President Barack Obama said Monday that deadly shootings of unarmed black men in Missouri and New York show that police need to change to build trust in minority communities, with a White House task force recommending more police training and data collection on the use of deadly force. 

The president said the deaths of Michael Brown in Ferguson, Missouri, and Eric Garner in New York City exposed "deep rooted frustration in many communities of color around the need for fair and just law enforcement." He said a policing task force that he appointed found it's important for police and the communities they cover to build cooperation. 

"The moment is now for us to make these changes," Obama said from the White House during a meeting with members of the task force, who worked for three months to develop their recommendations. "We have a great opportunity coming out of some great conflict and tragedy to really transform how we think about community law enforcement relations so that everybody feels safer and our law enforcement officers feel -- rather than being embattled -- feel fully supported. We need to seize that opportunity."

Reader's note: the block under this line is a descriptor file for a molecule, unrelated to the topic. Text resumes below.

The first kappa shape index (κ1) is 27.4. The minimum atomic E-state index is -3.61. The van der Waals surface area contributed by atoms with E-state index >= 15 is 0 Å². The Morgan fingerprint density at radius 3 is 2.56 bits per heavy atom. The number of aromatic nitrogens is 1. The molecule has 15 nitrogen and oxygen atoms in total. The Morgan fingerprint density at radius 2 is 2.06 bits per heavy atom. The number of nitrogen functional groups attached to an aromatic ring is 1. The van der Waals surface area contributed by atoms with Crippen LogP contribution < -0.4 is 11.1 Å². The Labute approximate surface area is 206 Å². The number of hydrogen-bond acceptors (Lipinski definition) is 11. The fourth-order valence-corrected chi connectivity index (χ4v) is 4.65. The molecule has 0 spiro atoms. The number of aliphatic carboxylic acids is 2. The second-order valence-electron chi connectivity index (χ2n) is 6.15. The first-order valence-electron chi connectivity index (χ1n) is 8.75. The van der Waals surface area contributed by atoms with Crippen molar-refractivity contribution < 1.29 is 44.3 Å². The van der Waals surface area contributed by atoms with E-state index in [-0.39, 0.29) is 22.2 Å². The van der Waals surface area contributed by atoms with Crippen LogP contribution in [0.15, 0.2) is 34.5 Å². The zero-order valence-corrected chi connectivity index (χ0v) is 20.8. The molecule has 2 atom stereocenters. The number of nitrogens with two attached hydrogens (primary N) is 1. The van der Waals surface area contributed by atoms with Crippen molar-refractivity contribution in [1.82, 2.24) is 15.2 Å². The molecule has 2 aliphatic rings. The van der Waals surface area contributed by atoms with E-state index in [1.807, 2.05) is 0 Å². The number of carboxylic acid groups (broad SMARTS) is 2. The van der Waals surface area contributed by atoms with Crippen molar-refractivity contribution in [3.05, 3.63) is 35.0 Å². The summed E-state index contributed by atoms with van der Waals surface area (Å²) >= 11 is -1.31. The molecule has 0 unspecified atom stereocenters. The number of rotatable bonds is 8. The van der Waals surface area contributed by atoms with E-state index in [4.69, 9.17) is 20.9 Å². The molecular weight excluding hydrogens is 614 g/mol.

Obama said the task force found great interest in developing best practices for police training to reduce bias and help officers deal with stressful situations. He recognized a particularly controversial recommendation would be the need for independent investigations in fatal police shootings. 

"The importance of making sure that there's a sense of accountability when in fact law enforcement is involved in a deadly shooting is something that I think communities across the board are going to be considering," Obama said. 

Laurie Robinson, a professor at George Mason University and co-chair of the task force, told reporters the type of community-police relations envisioned by the report does not happen quickly. 

"It takes time, it takes relationship-building and it doesn't happen overnight," she said.